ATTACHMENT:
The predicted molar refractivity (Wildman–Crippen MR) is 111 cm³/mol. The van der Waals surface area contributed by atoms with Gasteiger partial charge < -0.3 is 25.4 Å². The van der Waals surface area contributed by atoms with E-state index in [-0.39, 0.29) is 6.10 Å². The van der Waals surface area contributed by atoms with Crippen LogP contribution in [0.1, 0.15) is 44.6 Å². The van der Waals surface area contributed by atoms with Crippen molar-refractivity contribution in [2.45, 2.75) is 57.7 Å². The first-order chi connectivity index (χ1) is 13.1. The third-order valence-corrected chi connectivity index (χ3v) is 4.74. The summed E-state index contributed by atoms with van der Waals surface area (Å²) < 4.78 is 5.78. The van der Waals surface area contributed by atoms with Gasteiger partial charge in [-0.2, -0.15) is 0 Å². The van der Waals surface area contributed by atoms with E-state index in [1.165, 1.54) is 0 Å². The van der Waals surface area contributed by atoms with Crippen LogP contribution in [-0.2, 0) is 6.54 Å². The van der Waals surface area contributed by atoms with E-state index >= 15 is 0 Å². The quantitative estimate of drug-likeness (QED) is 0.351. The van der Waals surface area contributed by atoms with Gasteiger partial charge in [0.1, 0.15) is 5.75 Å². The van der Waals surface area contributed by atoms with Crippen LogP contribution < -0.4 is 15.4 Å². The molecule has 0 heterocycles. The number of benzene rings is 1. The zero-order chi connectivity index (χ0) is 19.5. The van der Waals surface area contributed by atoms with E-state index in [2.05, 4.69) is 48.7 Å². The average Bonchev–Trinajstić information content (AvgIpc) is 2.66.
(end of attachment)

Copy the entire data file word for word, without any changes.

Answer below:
The predicted molar refractivity (Wildman–Crippen MR) is 111 cm³/mol. The van der Waals surface area contributed by atoms with Gasteiger partial charge < -0.3 is 25.4 Å². The van der Waals surface area contributed by atoms with E-state index in [-0.39, 0.29) is 6.10 Å². The van der Waals surface area contributed by atoms with Crippen LogP contribution in [0.1, 0.15) is 44.6 Å². The van der Waals surface area contributed by atoms with Crippen molar-refractivity contribution in [2.45, 2.75) is 57.7 Å². The first-order chi connectivity index (χ1) is 13.1. The third-order valence-corrected chi connectivity index (χ3v) is 4.74. The summed E-state index contributed by atoms with van der Waals surface area (Å²) < 4.78 is 5.78. The van der Waals surface area contributed by atoms with Gasteiger partial charge in [-0.2, -0.15) is 0 Å². The van der Waals surface area contributed by atoms with E-state index in [1.165, 1.54) is 0 Å². The van der Waals surface area contributed by atoms with Crippen LogP contribution in [-0.2, 0) is 6.54 Å². The van der Waals surface area contributed by atoms with E-state index >= 15 is 0 Å². The quantitative estimate of drug-likeness (QED) is 0.351. The van der Waals surface area contributed by atoms with Gasteiger partial charge in [0.1, 0.15) is 5.75 Å². The van der Waals surface area contributed by atoms with Crippen LogP contribution < -0.4 is 15.4 Å². The molecule has 0 heterocycles. The number of benzene rings is 1. The zero-order chi connectivity index (χ0) is 19.5. The van der Waals surface area contributed by atoms with E-state index in [2.05, 4.69) is 48.7 Å². The average Bonchev–Trinajstić information content (AvgIpc) is 2.66.